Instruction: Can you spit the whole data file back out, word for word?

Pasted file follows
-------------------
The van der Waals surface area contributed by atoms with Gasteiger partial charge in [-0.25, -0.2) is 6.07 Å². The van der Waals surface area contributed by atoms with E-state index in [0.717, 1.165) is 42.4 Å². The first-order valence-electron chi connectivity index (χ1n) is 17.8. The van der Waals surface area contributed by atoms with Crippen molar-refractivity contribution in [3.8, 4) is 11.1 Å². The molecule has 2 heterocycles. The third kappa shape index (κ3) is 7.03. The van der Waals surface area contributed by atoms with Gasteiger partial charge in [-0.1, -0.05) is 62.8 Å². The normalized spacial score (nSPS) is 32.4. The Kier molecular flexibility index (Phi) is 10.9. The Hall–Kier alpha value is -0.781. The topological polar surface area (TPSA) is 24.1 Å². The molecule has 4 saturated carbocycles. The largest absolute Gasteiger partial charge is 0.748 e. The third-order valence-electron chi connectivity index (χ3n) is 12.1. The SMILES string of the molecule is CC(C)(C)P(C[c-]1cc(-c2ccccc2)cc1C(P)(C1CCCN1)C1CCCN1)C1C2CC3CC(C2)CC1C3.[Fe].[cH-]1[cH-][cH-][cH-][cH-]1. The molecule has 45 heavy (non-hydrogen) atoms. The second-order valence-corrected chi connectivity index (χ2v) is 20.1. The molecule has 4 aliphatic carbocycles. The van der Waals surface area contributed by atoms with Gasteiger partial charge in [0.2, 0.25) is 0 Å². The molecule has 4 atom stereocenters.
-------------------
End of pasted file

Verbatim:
The van der Waals surface area contributed by atoms with Gasteiger partial charge in [-0.25, -0.2) is 6.07 Å². The van der Waals surface area contributed by atoms with E-state index in [0.717, 1.165) is 42.4 Å². The first-order valence-electron chi connectivity index (χ1n) is 17.8. The van der Waals surface area contributed by atoms with Crippen molar-refractivity contribution in [3.8, 4) is 11.1 Å². The molecule has 2 heterocycles. The third kappa shape index (κ3) is 7.03. The van der Waals surface area contributed by atoms with Gasteiger partial charge in [-0.1, -0.05) is 62.8 Å². The normalized spacial score (nSPS) is 32.4. The Kier molecular flexibility index (Phi) is 10.9. The Hall–Kier alpha value is -0.781. The topological polar surface area (TPSA) is 24.1 Å². The molecule has 4 saturated carbocycles. The largest absolute Gasteiger partial charge is 0.748 e. The third-order valence-electron chi connectivity index (χ3n) is 12.1. The SMILES string of the molecule is CC(C)(C)P(C[c-]1cc(-c2ccccc2)cc1C(P)(C1CCCN1)C1CCCN1)C1C2CC3CC(C2)CC1C3.[Fe].[cH-]1[cH-][cH-][cH-][cH-]1. The molecule has 45 heavy (non-hydrogen) atoms. The second-order valence-corrected chi connectivity index (χ2v) is 20.1. The molecule has 4 aliphatic carbocycles. The van der Waals surface area contributed by atoms with Gasteiger partial charge in [0.2, 0.25) is 0 Å². The molecule has 4 atom stereocenters.